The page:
What you need to know when choosing push buttons for physical devices
On July 16, 1969 a single press of a button launched Apollo 11 into the orbit. The button initialising the ignition process was, at the time, the pinnacle of UX design. It reflected its power in a precisely-crafted haptic feedback and a perfectly balanced actuation movement. Every launch since has been initialised with a button, featuring the same characteristics, resulting in what we know today as the ‘Apollo haptics’.
That story is completely made up and that button was most likely no different from the one on the coffee machine nearby. But what if it was true and every button we use would be tailored to its specific purpose?
Why this is important — Huston, we have a button problem
Everyone knows the situation: You press a button. Nothing happens, and you end up wondering if you pressed it deep enough, hard enough or maybe too fast?
Almost every electronic device nowadays features at least one (push) button. Unfortunately as designers, we are usually not well prepared to specify the optimal requirements and in the worst cases end up not defining the characteristics at all for various reasons.
So what are the magic ingredients for a successful button UX?
Push button characteristics
First off, let’s start by aligning our vocabulary:
Switch: A switch is a (mechanical) component with an “on” and “off” state. In our case, it connects or disconnects electrical contacts in a circuit. The correct terminology for a button is ‘button switch’.
Button: The physical component that actuates the switch.
Push-/ Rotary-/ Slide- button: Describes the general action which needs to take place in order to activate or deactivate the button. Here, we are focusing on push buttons, actuated with a single finger press.
Contact state: Usually the switch is open (off) when not in use and close (turns on) when operated. This behaviour is called normally open. Vice versa, a normally closed switch is closed (on) when not in use and opens (turns off) when operated.
Push buttons come in different variations and over time certain characteristics have become well established:
Momentary: The switch stays closed (on) only while the button is actively being pressed. Taking your finger off will return the button return to its initial position and open the switch (turn it off).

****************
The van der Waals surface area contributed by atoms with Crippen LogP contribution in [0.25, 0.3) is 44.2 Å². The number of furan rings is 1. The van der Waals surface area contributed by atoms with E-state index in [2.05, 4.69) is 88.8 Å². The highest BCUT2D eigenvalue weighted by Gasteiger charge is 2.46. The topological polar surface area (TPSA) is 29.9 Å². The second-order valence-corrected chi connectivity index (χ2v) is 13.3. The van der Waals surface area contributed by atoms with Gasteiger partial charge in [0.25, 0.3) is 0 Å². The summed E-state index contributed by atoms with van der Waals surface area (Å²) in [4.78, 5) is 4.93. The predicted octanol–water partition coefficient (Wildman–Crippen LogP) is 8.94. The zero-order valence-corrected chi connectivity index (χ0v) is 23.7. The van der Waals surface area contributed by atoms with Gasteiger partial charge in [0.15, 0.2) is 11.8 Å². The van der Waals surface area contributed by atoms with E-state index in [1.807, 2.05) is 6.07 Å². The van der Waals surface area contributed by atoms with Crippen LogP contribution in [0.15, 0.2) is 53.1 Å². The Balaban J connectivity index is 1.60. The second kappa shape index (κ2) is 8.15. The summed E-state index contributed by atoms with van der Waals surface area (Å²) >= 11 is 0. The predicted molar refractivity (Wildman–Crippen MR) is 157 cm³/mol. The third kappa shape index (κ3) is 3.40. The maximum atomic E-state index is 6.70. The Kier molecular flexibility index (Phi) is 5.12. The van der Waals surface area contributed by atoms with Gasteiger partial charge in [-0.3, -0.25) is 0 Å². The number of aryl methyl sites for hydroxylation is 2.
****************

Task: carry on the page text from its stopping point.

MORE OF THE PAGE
Latching: When the button is pushed, the switch closes (on) and stays locked in the depressed position even after lifting your finger. Pushing the button again will release it from its active state, returning it to the initial position.
Alternating: When the button is pushed, the switch closes and stays closed (on) but the button returns to its initial position. Push the button again and the switch opens (off), with the button returning to its initial position.
The amount and type of tactile feedback you receive when activating a button has an immediate impact on the quality of the user experience:
Tactile button: The user receives tactile feedback when actuating the button (activating the switch). Some buttons feature multiple switch points, each resulting in separate feedback.
Non tactile button: When actuated, non tactile buttons do not provide any tactile feedback to the user (except reaching a mechanical end-position). Instead those interfaces (hopefully) rely on different methods such as visual or auditory feedback. Compared to tactile buttons these have a longer lifespan and are cheaper, but can create confusion during the interaction.
On a side note, there is a difference between haptic and tactile feedback.
Haptic feedback: Feedback a user can feel without using the senses of smell, sight, sound or taste. Haptic feedback is a combination of tactile and kinesthetic reception.
Tactile reception: The things we feel on the surface. Through different sensors in our skin tissue we are able to feel things such as vibration, pressure, texture and temperature. This enables us to recognise certain variables, for example the rough surface of a coffee cup or the temperature of its contents.
Kinesthetic reception: The things we feel inside. Sensors in our muscles, joints and tendons recognise the force applied on them. Our brain can translate these into feelings of weight, elasticity, size or rigidity. This way we can tell, for example the approximate size of a mug, it’s weight, and how you hold it relative to your body.
In most cases, (push-) buttons require low forces to operate and return a small amount of feedback where the term ‘tactile’ is appropriate. However a higher force of actuation and feedback may result in ‘haptic’ feedback.
There are two more receptions called ‘thermal reception’ (sensing of temperature and temperature differences) as well as ‘nocio reception’ (sensing a damaging stimuli/ pain reception) which should not be relevant for button interactions.
Talking about feelings
The world of tactile button feedback can be further divided into two camps: It’s either sharp or soft.